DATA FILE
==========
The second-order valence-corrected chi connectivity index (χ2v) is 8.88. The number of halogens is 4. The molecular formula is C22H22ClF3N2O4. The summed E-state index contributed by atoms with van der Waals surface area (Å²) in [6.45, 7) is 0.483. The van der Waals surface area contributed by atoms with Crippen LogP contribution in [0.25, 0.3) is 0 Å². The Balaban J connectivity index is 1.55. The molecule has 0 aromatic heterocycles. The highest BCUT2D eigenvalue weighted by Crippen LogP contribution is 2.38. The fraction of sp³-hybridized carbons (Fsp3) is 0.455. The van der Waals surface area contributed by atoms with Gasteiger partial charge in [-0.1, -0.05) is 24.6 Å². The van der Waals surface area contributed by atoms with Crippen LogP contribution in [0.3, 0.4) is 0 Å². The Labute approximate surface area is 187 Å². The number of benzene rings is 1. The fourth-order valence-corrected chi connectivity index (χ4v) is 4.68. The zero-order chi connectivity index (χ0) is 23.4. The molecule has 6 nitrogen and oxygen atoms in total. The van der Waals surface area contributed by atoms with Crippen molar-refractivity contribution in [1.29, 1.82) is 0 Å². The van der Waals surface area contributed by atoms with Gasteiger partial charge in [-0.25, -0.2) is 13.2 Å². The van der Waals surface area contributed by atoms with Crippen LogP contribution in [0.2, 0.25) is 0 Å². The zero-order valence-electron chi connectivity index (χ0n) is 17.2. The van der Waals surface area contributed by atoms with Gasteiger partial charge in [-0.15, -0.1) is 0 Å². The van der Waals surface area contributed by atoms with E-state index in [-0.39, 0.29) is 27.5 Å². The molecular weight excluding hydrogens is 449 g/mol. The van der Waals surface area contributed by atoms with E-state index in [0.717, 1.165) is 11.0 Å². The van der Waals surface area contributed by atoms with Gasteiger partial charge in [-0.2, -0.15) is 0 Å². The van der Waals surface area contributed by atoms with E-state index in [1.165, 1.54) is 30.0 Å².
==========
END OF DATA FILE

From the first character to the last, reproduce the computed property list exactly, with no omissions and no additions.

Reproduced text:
The second-order valence-corrected chi connectivity index (χ2v) is 8.88. The number of halogens is 4. The molecular formula is C22H22ClF3N2O4. The summed E-state index contributed by atoms with van der Waals surface area (Å²) in [6.45, 7) is 0.483. The van der Waals surface area contributed by atoms with Crippen LogP contribution in [0.25, 0.3) is 0 Å². The Balaban J connectivity index is 1.55. The molecule has 0 aromatic heterocycles. The highest BCUT2D eigenvalue weighted by Crippen LogP contribution is 2.38. The fraction of sp³-hybridized carbons (Fsp3) is 0.455. The van der Waals surface area contributed by atoms with Gasteiger partial charge in [-0.1, -0.05) is 24.6 Å². The van der Waals surface area contributed by atoms with Crippen LogP contribution in [0.3, 0.4) is 0 Å². The Labute approximate surface area is 187 Å². The number of benzene rings is 1. The fourth-order valence-corrected chi connectivity index (χ4v) is 4.68. The zero-order chi connectivity index (χ0) is 23.4. The molecule has 6 nitrogen and oxygen atoms in total. The van der Waals surface area contributed by atoms with Crippen molar-refractivity contribution in [1.29, 1.82) is 0 Å². The van der Waals surface area contributed by atoms with Gasteiger partial charge in [-0.25, -0.2) is 13.2 Å². The van der Waals surface area contributed by atoms with Crippen LogP contribution in [0.2, 0.25) is 0 Å². The zero-order valence-electron chi connectivity index (χ0n) is 17.2. The van der Waals surface area contributed by atoms with Gasteiger partial charge in [-0.15, -0.1) is 0 Å². The van der Waals surface area contributed by atoms with E-state index in [-0.39, 0.29) is 27.5 Å². The molecular weight excluding hydrogens is 449 g/mol. The van der Waals surface area contributed by atoms with E-state index in [0.717, 1.165) is 11.0 Å². The van der Waals surface area contributed by atoms with Gasteiger partial charge in [-0.2, -0.15) is 0 Å². The van der Waals surface area contributed by atoms with E-state index in [1.165, 1.54) is 30.0 Å².